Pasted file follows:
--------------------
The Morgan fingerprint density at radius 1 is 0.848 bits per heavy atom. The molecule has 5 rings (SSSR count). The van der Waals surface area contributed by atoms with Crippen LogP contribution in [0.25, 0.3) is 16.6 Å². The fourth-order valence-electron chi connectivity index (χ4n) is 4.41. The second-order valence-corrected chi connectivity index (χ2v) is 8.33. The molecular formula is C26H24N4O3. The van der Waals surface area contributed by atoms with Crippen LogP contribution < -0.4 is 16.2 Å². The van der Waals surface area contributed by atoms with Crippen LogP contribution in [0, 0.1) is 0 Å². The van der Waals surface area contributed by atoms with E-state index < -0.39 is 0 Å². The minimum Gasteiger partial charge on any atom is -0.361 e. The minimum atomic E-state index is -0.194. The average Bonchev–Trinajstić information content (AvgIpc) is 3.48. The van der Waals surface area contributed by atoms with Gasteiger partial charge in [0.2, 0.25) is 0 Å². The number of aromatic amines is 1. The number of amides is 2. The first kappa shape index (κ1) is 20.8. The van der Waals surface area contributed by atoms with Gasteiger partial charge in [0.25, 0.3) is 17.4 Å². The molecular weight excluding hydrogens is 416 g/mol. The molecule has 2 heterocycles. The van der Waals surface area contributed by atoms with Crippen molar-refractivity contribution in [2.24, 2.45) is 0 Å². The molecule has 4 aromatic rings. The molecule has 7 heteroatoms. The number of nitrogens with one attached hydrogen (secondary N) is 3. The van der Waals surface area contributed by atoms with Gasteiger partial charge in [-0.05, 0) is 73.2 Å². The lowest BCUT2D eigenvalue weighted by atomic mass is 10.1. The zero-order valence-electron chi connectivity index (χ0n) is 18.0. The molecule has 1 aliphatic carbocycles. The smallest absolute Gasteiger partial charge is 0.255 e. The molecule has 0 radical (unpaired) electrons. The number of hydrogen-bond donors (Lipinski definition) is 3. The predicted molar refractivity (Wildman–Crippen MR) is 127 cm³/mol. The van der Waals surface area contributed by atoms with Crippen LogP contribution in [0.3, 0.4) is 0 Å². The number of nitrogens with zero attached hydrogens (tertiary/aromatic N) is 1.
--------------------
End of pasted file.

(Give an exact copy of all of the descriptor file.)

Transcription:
The Morgan fingerprint density at radius 1 is 0.848 bits per heavy atom. The molecule has 5 rings (SSSR count). The van der Waals surface area contributed by atoms with Crippen LogP contribution in [0.25, 0.3) is 16.6 Å². The fourth-order valence-electron chi connectivity index (χ4n) is 4.41. The second-order valence-corrected chi connectivity index (χ2v) is 8.33. The molecular formula is C26H24N4O3. The van der Waals surface area contributed by atoms with Crippen LogP contribution < -0.4 is 16.2 Å². The van der Waals surface area contributed by atoms with Crippen LogP contribution in [0, 0.1) is 0 Å². The van der Waals surface area contributed by atoms with E-state index < -0.39 is 0 Å². The minimum Gasteiger partial charge on any atom is -0.361 e. The minimum atomic E-state index is -0.194. The average Bonchev–Trinajstić information content (AvgIpc) is 3.48. The van der Waals surface area contributed by atoms with Gasteiger partial charge in [0.2, 0.25) is 0 Å². The number of aromatic amines is 1. The number of amides is 2. The first kappa shape index (κ1) is 20.8. The van der Waals surface area contributed by atoms with Gasteiger partial charge in [0.25, 0.3) is 17.4 Å². The molecular weight excluding hydrogens is 416 g/mol. The molecule has 2 heterocycles. The van der Waals surface area contributed by atoms with Crippen molar-refractivity contribution in [2.24, 2.45) is 0 Å². The molecule has 4 aromatic rings. The molecule has 7 heteroatoms. The number of nitrogens with one attached hydrogen (secondary N) is 3. The van der Waals surface area contributed by atoms with Gasteiger partial charge in [-0.05, 0) is 73.2 Å². The lowest BCUT2D eigenvalue weighted by atomic mass is 10.1. The zero-order valence-electron chi connectivity index (χ0n) is 18.0. The molecule has 1 aliphatic carbocycles. The smallest absolute Gasteiger partial charge is 0.255 e. The molecule has 0 radical (unpaired) electrons. The number of hydrogen-bond donors (Lipinski definition) is 3. The predicted molar refractivity (Wildman–Crippen MR) is 127 cm³/mol. The van der Waals surface area contributed by atoms with Crippen LogP contribution in [0.3, 0.4) is 0 Å². The number of nitrogens with zero attached hydrogens (tertiary/aromatic N) is 1.